Process of plastic injection moulding

plastic injection mould tool

Many items we use on a daily basis are made out of plastic. Without plastic, the world would be a very different place. From cars to plumbing parts, household utensils and medical equipment, they all involve plastic somewhere along the lines. But exactly how are plastic items made? 

What is plastic injection moulding?

Known for its high quality and reliable performance, injection moulding is one of the most popular manufacturing processes to produce plastic parts. Not only can you produce components quickly, but in large volumes for maximum efficiency.

Plus, once the initial mould is created the price per part is very low. This makes it the ideal manufacturing process for producing thousands of identical parts. 

How does it work? 

Put simply, the injection moulding process consists of melting plastic pellets and injecting them into a mould to set. Sounds straightforward, but throughout this process there are many specific parameters that need to be controlled, including the plastic material, temperature, injection pressure and mould tool. 

Here’s a step by step guide to how the injection mould process works: 

Step 1

Before the process begins, it’s important to select the right raw plastic, typically this will be a thermoplastic. Thermoplastics are the most commonly used plastics in the injection moulding industry. They all have different characteristics but the end component will dictate the type that can be used. Common thermoplastics are Nylons, Polycarbonate, Polypropylene and Acrylonitrile-Butadiene-Styrene (ABS).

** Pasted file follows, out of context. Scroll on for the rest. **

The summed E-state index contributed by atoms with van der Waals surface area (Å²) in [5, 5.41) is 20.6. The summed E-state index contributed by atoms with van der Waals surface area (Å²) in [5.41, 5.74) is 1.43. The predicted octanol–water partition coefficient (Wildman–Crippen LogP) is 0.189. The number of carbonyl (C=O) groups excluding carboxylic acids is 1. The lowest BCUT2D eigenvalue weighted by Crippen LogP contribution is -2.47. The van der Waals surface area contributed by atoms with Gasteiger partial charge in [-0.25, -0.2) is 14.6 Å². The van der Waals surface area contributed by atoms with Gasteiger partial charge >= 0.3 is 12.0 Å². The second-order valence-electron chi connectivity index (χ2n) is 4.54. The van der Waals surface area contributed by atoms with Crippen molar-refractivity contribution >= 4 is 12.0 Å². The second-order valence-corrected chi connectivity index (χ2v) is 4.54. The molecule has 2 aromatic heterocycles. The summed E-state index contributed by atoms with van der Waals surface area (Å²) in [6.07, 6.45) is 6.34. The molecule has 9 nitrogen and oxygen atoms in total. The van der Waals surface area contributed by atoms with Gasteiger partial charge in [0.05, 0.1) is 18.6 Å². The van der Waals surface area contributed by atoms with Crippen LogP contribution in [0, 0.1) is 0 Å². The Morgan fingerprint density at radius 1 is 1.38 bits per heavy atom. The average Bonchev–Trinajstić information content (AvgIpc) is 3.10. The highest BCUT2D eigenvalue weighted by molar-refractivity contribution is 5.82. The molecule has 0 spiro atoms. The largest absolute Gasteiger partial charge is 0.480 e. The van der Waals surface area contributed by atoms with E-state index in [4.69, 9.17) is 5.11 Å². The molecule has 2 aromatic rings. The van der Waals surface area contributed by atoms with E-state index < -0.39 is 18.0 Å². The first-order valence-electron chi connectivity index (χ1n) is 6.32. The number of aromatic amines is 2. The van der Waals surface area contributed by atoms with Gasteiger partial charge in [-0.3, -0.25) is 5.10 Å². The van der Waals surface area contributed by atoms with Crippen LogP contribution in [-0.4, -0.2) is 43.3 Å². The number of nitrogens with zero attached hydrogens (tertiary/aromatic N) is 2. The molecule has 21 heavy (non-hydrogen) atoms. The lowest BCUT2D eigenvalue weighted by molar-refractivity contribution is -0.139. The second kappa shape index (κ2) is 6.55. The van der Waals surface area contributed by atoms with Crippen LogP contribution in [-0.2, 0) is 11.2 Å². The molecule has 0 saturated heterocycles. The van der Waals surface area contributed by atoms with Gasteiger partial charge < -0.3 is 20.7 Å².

Alongside this, a suitable injection mould tool is needed to create the plastic part. The mould is made up of two halves, the core and the cavity. A tool can have a single cavity or multiple cavities to either create identical parts in each cavity or unique parts that require different shapes.  

Step 2 

First, the tool is loaded into the plastic injection moulding press. The plastic pellets are then fed into the hopper where they can be let down into the barrel. Within the barrel is a screw that propels the pellets forwards towards the nozzle whilst heat is being applied to melt them. During this process, it’s vital that the right temperature is maintained to ensure the final part is formed accurately.  

Step 3

The molten thermoplastic is then injected into the mould and held together under pressure for a set period of time. Meanwhile the manufacturer monitors this pressure and temperature to make sure the parts are produced consistently. 

Step 4

After the holding time is up, the pressure is released and the part is cooled. Once solidified, the component is then ejected ready for packing or secondary operations, such as removing excess plastic. The plastic parts can then be distributed to customers. 

plastic injection moulding machine process diagram

How much does injection moulding cost?

The cost of production depends on the plastic component that is being made and if you already have a mould tool. A high percentage of the cost lies with the mould tool, potentially several thousand pounds, but once this has been manufactured the price of producing each part can be less than a few pence per piece. This makes it a very cost effective method for mass producing identical parts consistently and to a high standard.  

Are you looking to create plastic parts through injection moulding? We provide a complete injection moulding service, from assisting with product design to make a part mouldable to creating the mould tools and manufacturing the plastic parts. With over 50 years experience of injection moulding for a variety of different industries, we provide a tailored service according to your individual needs. Get in touch today by filling out our contact form or calling 01953885294 to speak to one of our injection moulding specialists.

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